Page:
"A lot of us are working through our youth forums," Lavery adds.
"People have not been aware of the issues. That is going to be one of the things we are going to be doing when we get back."
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Halligan says: "Unite has 120,000 youth members. If you trawl roughly their views I think you would find the vast majority are very much in line with the politics of the media and the establishment.
"I think it is important that all of us who have been and experienced it should take it back and educate, and dispel the myths.
"It is important Unite pushes our fellow unions in the US, the Teamsters and others, to campaign for the Miami Five, and the campaign to get other unions to take a stance against the blockade."
The group said they wanted a bigger delegation to next year's May Day Youth Brigade, and that they wanted their unions to fund visits by young Cuba trade unionists to Britain.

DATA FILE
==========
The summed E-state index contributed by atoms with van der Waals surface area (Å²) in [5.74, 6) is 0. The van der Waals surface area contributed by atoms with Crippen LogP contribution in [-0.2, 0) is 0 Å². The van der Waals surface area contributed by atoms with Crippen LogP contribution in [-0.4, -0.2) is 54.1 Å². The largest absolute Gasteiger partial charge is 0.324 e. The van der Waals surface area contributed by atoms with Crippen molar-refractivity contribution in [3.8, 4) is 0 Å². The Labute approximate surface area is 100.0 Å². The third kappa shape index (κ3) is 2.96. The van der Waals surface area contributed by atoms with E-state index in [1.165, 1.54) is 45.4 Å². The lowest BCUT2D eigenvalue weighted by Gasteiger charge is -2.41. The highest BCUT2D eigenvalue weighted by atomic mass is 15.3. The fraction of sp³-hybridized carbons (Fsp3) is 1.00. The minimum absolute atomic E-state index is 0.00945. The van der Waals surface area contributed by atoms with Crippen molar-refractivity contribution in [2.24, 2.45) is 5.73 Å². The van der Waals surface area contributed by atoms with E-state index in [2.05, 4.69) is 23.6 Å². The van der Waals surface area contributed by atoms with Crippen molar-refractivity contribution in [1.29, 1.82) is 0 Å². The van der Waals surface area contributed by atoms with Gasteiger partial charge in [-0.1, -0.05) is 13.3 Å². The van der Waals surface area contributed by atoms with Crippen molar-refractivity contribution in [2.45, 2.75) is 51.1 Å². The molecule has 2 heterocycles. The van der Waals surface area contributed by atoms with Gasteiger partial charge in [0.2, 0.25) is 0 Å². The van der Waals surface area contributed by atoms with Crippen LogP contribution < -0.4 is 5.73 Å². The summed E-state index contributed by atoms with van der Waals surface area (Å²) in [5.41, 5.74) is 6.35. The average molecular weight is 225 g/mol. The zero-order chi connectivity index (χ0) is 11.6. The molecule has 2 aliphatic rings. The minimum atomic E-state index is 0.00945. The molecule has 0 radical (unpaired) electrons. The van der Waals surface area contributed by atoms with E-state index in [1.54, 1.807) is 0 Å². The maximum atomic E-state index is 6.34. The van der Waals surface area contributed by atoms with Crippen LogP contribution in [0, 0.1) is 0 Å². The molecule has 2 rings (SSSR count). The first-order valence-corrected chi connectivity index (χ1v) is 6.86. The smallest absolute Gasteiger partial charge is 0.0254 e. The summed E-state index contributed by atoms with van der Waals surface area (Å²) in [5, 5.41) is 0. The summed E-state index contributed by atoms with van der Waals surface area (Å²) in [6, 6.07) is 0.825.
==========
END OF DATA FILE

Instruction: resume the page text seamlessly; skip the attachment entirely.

The experience left them determined to develop links between young trade unionists in Britain and Cuba - organising exchange visits, recruiting individuals and union branches to affiliate to Cuba Solidarity Campaign and, in Halligan's words, "to counter the myths about Cuba."
Alex Halligan is chairman of Unite's national young members forum, Anna Lavery is chairwoman of East Yorkshire and Humberside Unite young members forum, Anthony Curley is chairman of Unite's North-West youth committee, Suki Sanga is a member of Unite Scottish youth committee and Scottish TUC young members committee and Sarah Collins is a member of Unison Scottish youth committee and Scottish TUC youth committee.
For details on next year's May Day delegation email firstname.lastname@example.org or call 020 8800 0155.
- Original article from the Morning Star
- Find out more about next year's brigade and how to take part here